If ever there was a day to consider your quirks, ticks, neuroses, body dysmorphia and secret thoughts to be your most valuable assets, it’s Friday. So let us help you disengage from the race of the rats for a few moments and celebrate all that is freaky, beginning with the first true oddballs who paved the way for the iconoclasts we rally around today.
While today it can refer to anyone who chooses to take the road least traveled in search of new experiences, ideas or behaviors, the term “freak” originally referred to those with physically deformities or strange diseases. Superstition lead the masses to label these creatures as bad omens up until the 16th Century, when they were brought out of the closet during the reign of England’s Elizabeth I. Public curiosity led to the development of the “sideshow,” with many of the genetically-challenged agreeing to be publicly displayed in return for a cut of the profits.
Over the centuries, people with physical abnormalities grew into a highly profitable market, specifically in England and the United States, with P.T. Barnum and the Clyde Beatty Cole Bros. popularizing the circus sideshow to the delight of ticket-buyers. In turn, performers of all stripes took this as a cue to develop more outlandish acts in order to shock and titillate audiences who had “seen everything.”
So where do we acquire our current understanding of what “getting your freak on” means? During the early 1960s, former marathon dancing champion Vito Paulekas and his wife Szou established an art studio and boutique in Hollywood that become the epicenter of a new movement combining semi-communal living with free-form dancing. Along with their friends and fellow artists, they called themselves “freaks” or “freakers” and became well known in the area for their unconventional behavior. Among the musicians and performers of the day who congregated at Paulekas’ place were Frank Zappa, David Crosby, Don Van Vliet, and The GTOs.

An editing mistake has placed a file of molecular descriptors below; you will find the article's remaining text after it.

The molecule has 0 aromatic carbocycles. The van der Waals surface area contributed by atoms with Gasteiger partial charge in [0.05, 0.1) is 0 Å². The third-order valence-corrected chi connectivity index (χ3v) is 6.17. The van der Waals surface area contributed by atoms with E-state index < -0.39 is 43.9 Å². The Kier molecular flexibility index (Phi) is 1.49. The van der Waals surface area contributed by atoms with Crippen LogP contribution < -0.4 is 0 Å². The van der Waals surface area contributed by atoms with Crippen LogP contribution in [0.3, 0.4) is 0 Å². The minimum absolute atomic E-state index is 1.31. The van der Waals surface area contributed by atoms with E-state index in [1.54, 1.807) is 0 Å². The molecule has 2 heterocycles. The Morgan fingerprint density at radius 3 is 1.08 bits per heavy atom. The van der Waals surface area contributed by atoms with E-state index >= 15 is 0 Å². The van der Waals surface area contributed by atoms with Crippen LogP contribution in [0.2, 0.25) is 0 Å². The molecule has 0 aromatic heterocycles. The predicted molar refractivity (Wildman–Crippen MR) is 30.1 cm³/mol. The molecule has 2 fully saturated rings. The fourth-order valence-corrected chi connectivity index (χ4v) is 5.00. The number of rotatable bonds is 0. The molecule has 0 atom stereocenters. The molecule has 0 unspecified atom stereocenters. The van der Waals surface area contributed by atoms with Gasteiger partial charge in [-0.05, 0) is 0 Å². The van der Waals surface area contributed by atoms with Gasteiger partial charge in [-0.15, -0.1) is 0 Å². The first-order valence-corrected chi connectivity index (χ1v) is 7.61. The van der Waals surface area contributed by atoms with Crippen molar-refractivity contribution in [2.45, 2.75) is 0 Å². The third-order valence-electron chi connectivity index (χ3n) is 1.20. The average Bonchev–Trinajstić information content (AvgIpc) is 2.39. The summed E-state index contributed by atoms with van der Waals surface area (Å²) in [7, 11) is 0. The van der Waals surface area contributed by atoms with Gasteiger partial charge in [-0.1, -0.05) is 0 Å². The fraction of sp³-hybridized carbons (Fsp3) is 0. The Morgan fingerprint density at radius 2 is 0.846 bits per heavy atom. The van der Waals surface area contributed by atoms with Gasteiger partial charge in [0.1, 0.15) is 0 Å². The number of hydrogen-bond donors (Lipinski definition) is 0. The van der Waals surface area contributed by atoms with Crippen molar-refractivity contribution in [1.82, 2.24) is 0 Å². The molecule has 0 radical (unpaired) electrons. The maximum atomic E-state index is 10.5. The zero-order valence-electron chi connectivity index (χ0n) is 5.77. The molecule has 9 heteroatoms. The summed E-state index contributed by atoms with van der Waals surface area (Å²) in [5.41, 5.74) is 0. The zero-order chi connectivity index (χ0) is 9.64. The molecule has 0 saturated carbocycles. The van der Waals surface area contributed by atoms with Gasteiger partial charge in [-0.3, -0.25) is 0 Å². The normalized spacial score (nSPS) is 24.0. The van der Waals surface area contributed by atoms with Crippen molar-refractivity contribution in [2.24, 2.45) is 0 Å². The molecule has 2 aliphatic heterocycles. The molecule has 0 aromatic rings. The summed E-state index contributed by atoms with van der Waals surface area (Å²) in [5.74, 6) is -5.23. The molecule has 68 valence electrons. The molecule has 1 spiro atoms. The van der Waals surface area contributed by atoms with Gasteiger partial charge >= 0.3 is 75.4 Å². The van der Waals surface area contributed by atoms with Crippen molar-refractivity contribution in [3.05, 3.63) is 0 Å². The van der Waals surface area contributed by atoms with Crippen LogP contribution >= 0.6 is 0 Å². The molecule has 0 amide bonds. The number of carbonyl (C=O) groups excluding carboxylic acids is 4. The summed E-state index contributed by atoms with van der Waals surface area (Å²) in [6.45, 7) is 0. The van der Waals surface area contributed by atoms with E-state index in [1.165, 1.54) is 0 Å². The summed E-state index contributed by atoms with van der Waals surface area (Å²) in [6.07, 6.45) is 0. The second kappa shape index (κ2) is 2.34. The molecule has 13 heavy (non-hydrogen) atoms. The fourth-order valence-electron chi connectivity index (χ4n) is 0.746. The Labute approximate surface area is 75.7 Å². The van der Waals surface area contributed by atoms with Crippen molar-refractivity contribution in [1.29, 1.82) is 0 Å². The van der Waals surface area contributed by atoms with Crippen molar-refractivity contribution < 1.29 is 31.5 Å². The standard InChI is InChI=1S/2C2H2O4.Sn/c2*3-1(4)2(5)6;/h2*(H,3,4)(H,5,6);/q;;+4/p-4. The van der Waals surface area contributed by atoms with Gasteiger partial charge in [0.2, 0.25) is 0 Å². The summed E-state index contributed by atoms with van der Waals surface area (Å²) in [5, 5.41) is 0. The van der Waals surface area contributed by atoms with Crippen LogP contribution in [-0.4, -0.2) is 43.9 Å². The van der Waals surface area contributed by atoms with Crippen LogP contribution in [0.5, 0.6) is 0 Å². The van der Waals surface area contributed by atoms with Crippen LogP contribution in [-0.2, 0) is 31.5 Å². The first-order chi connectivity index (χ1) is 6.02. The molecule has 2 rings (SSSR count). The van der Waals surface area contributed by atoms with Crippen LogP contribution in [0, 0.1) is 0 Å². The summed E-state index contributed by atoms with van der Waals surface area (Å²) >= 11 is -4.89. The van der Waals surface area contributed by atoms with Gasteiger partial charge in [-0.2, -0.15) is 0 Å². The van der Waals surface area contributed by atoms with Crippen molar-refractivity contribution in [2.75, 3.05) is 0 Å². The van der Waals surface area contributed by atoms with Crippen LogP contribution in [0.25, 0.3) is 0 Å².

It was Zappa, leader of the seminal ‘60s group The Mothers of Invention, who attempted to distance the freaks from being narrowly defined, preferring to champion an aesthetic that eschewed fashion or political leanings in favor of independent thought. He described their behavior like so: “Freaking out is a process whereby an individual casts off outmoded and restricted standards of thinking, dress and social etiquette in order to express creatively his relationship to his environment and the social structure as a whole.” It’s no surprise that Zappa’s first album with the Mothers was entitled “Freak Out.” Also noteworthy is that it was the first double album debut in history, which was a freaky thing to do.
At the Mothers’ first concerts, audience members were invited to express themselves however they wished, whether shouting, dancing, playing kazoo, or letting a band member spray them with a foreign substance. Unlike the hippies with their emphasis on drug-taking and socialized protests, a freak could behave in whatever way they deemed creatively satisfying.
Naturally, being freaky and letting one’s freak flag fly was taken up by popular culture to mean any sort of fun, mischief or invention that could be had at the expense of normality. One way Zappa defied even the normality of being a freak was to make friends with the television avatars of pop music, The Monkees. According to ’60s historian Barry Miles, Zappa was a fan of The Monkees, and actually invited Micky Dolenz to join his band.* While that didn’t happen, The Monkees got Zappa to appear on their TV show and in their subsequent feature film, “Head.” Co-written by Jack Nicholson, Zappa plays “The Critic,” who commandeers a talking bull on a leash. In his scene, Zappa tells Davy Jones he needs to work on his music because the youth of America is depending on him.
Today, letting your freak flag fly is something anyone can do, even if you spend most of your time behind a computer, inputting code for a social network. We invite you to get up from your desk, walk into the hallway, and express yourself however you please. Just make sure no one from Human Resources is nearby; they don’t let their freak flags fly until no one is around. Then you should see what they’re up to!
*Shown above: Frank Zappa and Mickey Dolenz, both freaks of nature.